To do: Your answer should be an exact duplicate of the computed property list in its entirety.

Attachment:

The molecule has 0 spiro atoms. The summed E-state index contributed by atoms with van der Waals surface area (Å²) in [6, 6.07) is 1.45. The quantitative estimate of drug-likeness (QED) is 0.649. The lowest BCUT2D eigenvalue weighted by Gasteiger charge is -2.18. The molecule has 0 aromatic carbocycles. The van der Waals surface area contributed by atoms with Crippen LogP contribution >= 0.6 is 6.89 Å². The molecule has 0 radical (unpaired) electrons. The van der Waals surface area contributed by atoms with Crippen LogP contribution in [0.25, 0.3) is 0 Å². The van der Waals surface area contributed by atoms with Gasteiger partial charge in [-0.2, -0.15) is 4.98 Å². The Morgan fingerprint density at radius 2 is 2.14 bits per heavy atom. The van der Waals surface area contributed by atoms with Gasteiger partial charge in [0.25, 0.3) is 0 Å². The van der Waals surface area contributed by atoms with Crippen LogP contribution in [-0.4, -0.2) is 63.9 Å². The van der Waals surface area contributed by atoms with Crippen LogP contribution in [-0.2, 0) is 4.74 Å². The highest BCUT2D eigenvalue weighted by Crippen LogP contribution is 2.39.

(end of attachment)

The molecule has 0 spiro atoms. The summed E-state index contributed by atoms with van der Waals surface area (Å²) in [6, 6.07) is 1.45. The quantitative estimate of drug-likeness (QED) is 0.649. The lowest BCUT2D eigenvalue weighted by Gasteiger charge is -2.18. The molecule has 0 aromatic carbocycles. The van der Waals surface area contributed by atoms with Crippen LogP contribution >= 0.6 is 6.89 Å². The molecule has 0 radical (unpaired) electrons. The van der Waals surface area contributed by atoms with Crippen LogP contribution in [0.25, 0.3) is 0 Å². The van der Waals surface area contributed by atoms with Gasteiger partial charge in [-0.2, -0.15) is 4.98 Å². The Morgan fingerprint density at radius 2 is 2.14 bits per heavy atom. The van der Waals surface area contributed by atoms with Gasteiger partial charge in [0.25, 0.3) is 0 Å². The van der Waals surface area contributed by atoms with Crippen LogP contribution in [-0.4, -0.2) is 63.9 Å². The van der Waals surface area contributed by atoms with Crippen LogP contribution in [-0.2, 0) is 4.74 Å². The highest BCUT2D eigenvalue weighted by Crippen LogP contribution is 2.39.